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The American Institute of Graphic Arts held its 5th annual student pin up show and membership party. Two University of West Georgia students were awarded for their work at the AIGA national competition on Saturday, Jan. 25, 2014.

The AIGA pin up show, held at the Big Studio at King Plow Arts Center in Atlanta, issued awards in 5 categories: 2D graphic design, 3D graphic design, web and interactive design, illustration, and photography.

Students were able to submit a maximum of 3 posters to for the competition. Graphic design professionals from design studios such as TBS, PRIMAL SCREEN, MULTIPLE INC. and Grant Collaborative judged all submissions.

Out of more than 200 projects from nearly 80 students in various art programs from universities from all over Georgia, Carlton Roberts was only one of six students recognized with awards. His poster was a piece of artwork that utilized blueprints from Charles-Edouard Jeanneret, better known as Le Corbusier, who was a Swedish architect.

“I was quite surprised I won, said Roberts. “Honestly, with the amount of talent present, winning the award meant quite a bit in validating the time that I put into my work.”

Roberts said that Le Corbusier is a Swedish/French architect who is arguably one of the most influential architects of the mid-20th century. He draws from many different inspirations as he creates. Le Corbusier is only one of the many artists that influence his creations.

“Aside from Le Corbusier’s actual architectures, I drew additional inspiration from his sketch book and furniture design,” said Roberts. “In most of my other design projects I tend to draw inspiration from things usually not at all related to the project.”

Madison Defilippis was one of 30 winners in the International graphic design competition. This contest is a poster design competition judges in 4 categories: typography, illustration, photography and design.

“I was one of 30 winners in the “Show Us Your POSTERior: International Student Poster competition in Chicago,” said DeFilippis. “My poster was under the typography category.”

AIGA is the oldest and largest professional membership organization for design. It is known as the professional association for graphic designers. AIGA brings designers together from all over the world. The organization credits itself as being the largest community of graphic design advocates and professional practitioners.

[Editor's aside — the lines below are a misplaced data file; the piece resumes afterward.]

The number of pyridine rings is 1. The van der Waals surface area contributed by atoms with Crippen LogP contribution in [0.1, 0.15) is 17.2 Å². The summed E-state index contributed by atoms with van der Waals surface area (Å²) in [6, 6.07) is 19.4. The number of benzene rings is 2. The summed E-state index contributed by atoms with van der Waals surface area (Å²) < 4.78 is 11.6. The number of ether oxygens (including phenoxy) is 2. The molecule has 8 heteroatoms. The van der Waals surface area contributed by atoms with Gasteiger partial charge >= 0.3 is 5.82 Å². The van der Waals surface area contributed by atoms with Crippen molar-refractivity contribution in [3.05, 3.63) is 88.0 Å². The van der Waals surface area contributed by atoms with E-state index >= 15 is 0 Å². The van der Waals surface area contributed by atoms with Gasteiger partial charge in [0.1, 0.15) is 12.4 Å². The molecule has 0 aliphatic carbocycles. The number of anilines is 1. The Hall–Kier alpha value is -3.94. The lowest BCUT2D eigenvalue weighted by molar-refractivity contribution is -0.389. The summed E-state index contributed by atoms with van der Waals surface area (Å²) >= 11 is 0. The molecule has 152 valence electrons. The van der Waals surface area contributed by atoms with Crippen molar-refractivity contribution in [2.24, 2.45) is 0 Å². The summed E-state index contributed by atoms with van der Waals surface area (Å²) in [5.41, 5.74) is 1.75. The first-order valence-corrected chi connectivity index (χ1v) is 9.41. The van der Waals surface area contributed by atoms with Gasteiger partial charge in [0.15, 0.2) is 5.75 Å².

With this many professionals artist judging at the competition, the pressure on students to prove their creative talent grows to a new height.

The University of West Georgia’s Art department has grown in the past couple of years to accommodate different concentrations within the department. With the addition of ceramics, printmaking and sculpture in the Visual Arts building and Humanities which houses the bulk of the department including graphic design, students have a lot of resources to use to fuel their creative passion.

“I believe the West Georgia’s Art program offers a great learning experience and is very rewarding if you are willing to dedicate a lot of effort to it,” said Roberts. “Being a senior, I think the program has helped me develop a better understanding of the craft. It takes a great work ethic to pursue a career like this.”

While accepting advice and critique from their professors, students also looked to outside sources when finding inspirations to use as a catalyst for their artwork. As this was her first art design competition, DeFilippis wanted to put her best work up and impress the judges.

“For this project I was inspired by the lead singer of Foxy Shazam, Eric Sean Nally, and his fun contemporary glam rock style,” said Deflilppis. “In my design work, my inspirations depend on what the project needs. I am often drawn to the hand-drawn or hand-made art rather than digital, vectorized elements. When you enter design competitions, you have to be fine with critiques in any form of art or design, or else, improving your work will be difficult,” said DeFilippis. “It’s big because it is also a great line on my resume. It is hard work creating a good poster, and it shows that you care about improving your design skills and that you are fine with criticism.”

“I believe that within any creative process doubt will inevitably make an appearance, said Roberts. “Being confident in yourself and your process can alleviate a lot of that doubt and help you push forward.  It is usually pretty difficult to grasp in the beginning, but confidence develops with working through failure.”

The UWG art department is versed in teaching and preparing students for life after college. The UWG art program seeks to provide opportunities for intellectual, creative, personal and technical development. With hard work, dedication, and confidence in themselves and their work, without a doubt, Roberts and Defilippis both look forward to both having successful art careers.

“I feel like I can make a happy and good living for myself in design now,” said Defilippis. “I didn’t even know what graphic design was about four years ago and now I’m winning awards.”

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